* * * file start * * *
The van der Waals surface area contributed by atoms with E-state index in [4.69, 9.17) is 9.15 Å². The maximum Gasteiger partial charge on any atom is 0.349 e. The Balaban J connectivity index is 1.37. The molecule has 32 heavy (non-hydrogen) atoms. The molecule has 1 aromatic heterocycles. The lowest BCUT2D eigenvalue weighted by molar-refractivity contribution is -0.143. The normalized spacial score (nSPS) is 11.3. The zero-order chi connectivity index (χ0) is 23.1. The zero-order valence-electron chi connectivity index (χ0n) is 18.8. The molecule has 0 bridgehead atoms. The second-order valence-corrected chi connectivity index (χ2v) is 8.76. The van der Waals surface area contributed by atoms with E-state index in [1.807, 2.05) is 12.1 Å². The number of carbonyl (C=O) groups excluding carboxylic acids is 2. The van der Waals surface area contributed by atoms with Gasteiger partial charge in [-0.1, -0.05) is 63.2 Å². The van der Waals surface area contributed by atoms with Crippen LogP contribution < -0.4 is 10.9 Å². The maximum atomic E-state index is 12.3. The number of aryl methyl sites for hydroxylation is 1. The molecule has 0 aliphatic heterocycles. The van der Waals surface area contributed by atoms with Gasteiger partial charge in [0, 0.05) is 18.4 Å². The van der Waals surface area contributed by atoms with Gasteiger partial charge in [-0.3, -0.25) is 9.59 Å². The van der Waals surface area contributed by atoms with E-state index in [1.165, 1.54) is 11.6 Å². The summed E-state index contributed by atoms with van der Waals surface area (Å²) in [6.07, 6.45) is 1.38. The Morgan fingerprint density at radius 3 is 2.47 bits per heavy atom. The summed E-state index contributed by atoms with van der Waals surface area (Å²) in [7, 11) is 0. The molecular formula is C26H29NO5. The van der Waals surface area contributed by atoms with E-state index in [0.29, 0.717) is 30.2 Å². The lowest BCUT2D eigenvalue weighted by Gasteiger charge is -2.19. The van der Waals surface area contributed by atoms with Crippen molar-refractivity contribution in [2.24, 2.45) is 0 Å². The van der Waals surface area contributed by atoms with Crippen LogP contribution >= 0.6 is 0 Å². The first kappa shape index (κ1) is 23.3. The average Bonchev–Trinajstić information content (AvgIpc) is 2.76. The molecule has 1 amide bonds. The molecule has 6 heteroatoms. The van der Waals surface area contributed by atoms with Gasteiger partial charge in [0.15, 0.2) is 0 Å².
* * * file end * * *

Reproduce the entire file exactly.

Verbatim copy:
The van der Waals surface area contributed by atoms with E-state index in [4.69, 9.17) is 9.15 Å². The maximum Gasteiger partial charge on any atom is 0.349 e. The Balaban J connectivity index is 1.37. The molecule has 32 heavy (non-hydrogen) atoms. The molecule has 1 aromatic heterocycles. The lowest BCUT2D eigenvalue weighted by molar-refractivity contribution is -0.143. The normalized spacial score (nSPS) is 11.3. The zero-order chi connectivity index (χ0) is 23.1. The zero-order valence-electron chi connectivity index (χ0n) is 18.8. The molecule has 0 bridgehead atoms. The second-order valence-corrected chi connectivity index (χ2v) is 8.76. The van der Waals surface area contributed by atoms with E-state index in [1.807, 2.05) is 12.1 Å². The number of carbonyl (C=O) groups excluding carboxylic acids is 2. The van der Waals surface area contributed by atoms with Gasteiger partial charge in [-0.1, -0.05) is 63.2 Å². The van der Waals surface area contributed by atoms with Crippen LogP contribution < -0.4 is 10.9 Å². The maximum atomic E-state index is 12.3. The number of aryl methyl sites for hydroxylation is 1. The molecule has 0 aliphatic heterocycles. The van der Waals surface area contributed by atoms with Gasteiger partial charge in [0, 0.05) is 18.4 Å². The van der Waals surface area contributed by atoms with Gasteiger partial charge in [-0.3, -0.25) is 9.59 Å². The van der Waals surface area contributed by atoms with E-state index in [1.165, 1.54) is 11.6 Å². The summed E-state index contributed by atoms with van der Waals surface area (Å²) in [6.07, 6.45) is 1.38. The Morgan fingerprint density at radius 3 is 2.47 bits per heavy atom. The summed E-state index contributed by atoms with van der Waals surface area (Å²) in [7, 11) is 0. The molecular formula is C26H29NO5. The van der Waals surface area contributed by atoms with E-state index in [0.29, 0.717) is 30.2 Å². The lowest BCUT2D eigenvalue weighted by Gasteiger charge is -2.19. The van der Waals surface area contributed by atoms with Crippen molar-refractivity contribution in [2.24, 2.45) is 0 Å². The van der Waals surface area contributed by atoms with Crippen LogP contribution >= 0.6 is 0 Å². The first kappa shape index (κ1) is 23.3. The average Bonchev–Trinajstić information content (AvgIpc) is 2.76. The molecule has 1 amide bonds. The molecule has 6 heteroatoms. The van der Waals surface area contributed by atoms with Gasteiger partial charge in [0.15, 0.2) is 0 Å².